- When we consider that Christians defend the family, what does it mean that poor families suffer doubly from being in poverty and being uninsured? When we consider that Christians value life as a gift from God, what does it mean that millions of babies born into poverty lack decent health care? “How can any Christian read what the Bible says about the poor and what Jesus says about the sick without hearing a divine call to demand that every person in this nation, starting with the poor, have access to health insurance?”
In considering our Christian role in addressing health care and health care reform in the U.S., we must be realistic, recognizing that we live in a broken and sin-marred world with broken and sin-marred people and broken and sin-marred systems. But this should not deter is from doing what we must in living up to our calling as images, ambassadors and representatives, of God. As Laurie Zoloth-Dorfman puts it:
Our discussion of health care has a prophetic responsibility. It must move beyond that which is and point to that which ought to be. …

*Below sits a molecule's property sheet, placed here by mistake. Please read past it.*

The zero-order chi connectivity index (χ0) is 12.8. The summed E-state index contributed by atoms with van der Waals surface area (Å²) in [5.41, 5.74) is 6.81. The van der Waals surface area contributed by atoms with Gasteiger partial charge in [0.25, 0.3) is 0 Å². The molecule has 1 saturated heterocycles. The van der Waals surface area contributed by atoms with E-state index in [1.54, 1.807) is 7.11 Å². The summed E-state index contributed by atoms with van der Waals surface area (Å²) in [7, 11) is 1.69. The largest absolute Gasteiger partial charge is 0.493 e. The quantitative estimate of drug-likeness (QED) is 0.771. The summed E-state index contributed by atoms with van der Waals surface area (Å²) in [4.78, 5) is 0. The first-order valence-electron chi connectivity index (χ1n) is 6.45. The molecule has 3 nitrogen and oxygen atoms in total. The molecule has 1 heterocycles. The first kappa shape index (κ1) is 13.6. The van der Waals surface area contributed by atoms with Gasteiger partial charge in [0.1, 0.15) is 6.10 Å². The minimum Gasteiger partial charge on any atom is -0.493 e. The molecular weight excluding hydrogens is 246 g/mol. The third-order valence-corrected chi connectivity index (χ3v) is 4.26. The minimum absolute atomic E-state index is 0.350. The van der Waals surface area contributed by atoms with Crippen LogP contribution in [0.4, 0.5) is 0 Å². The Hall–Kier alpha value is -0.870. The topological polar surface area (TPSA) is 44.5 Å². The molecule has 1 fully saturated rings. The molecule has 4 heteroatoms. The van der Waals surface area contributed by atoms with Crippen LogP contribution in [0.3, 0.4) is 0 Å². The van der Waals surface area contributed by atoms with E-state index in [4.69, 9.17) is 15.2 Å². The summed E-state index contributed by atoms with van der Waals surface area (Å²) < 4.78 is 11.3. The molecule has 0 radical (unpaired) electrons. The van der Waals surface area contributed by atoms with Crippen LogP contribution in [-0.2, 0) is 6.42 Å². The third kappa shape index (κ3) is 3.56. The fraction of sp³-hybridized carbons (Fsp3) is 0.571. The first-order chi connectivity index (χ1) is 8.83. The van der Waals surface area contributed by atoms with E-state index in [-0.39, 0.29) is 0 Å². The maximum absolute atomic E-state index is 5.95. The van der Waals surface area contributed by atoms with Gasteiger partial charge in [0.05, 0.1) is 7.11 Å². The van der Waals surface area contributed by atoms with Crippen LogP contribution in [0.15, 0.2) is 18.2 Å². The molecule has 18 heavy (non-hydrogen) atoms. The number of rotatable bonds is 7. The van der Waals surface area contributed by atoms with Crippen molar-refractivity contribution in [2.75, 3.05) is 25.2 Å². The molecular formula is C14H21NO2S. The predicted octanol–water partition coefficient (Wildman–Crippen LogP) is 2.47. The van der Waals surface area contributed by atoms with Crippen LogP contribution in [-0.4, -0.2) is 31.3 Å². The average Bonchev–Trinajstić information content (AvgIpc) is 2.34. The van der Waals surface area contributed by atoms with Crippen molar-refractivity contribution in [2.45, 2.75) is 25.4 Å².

The outcome of the national debate over health care reform will represent a compromise, the result of victories and defeats along the road to justice. But the plan itself must clearly reflect the prophetic “ought,” and it must provide a mechanism for truly democratic participation of all of us in the process of determining its final makeup. It will fail if it does not frame the issues in terms that remind us that we are part of a larger moral community, and that to do justice means to pay careful and sustained attention to the fact that people live among, are responsible for, and are obligated to others.
 Allen Verhey, Reading the Bible in the Strange World of Medicine, Grand Rapids, MI: William B. Eerdmans Publishing Company (2003), 28.
 Not least of these might be a study of sickness and healing in the Bible, considering verses such as Matt. 10:1-8; Acts 3:1-10; 5:15; Rom. 5:12-14, 1 Cor. 15:26; James 5:14-15.
 Adapted from Justin Fung, “Social Justice and Human Rights,” MD524 Advocating for Social Justice final paper, Pasadena: CA (Summer 2008), 4-7.
 Walter Brueggemann, Genesis, Louisville, KY: Westminster John Knox Press (1982), 32.
 John Goldingay, Old Testament Theology, Vol. 1: Israel’s Gospel, Downers Grove, IL: InterVarsity Press (2003), 98.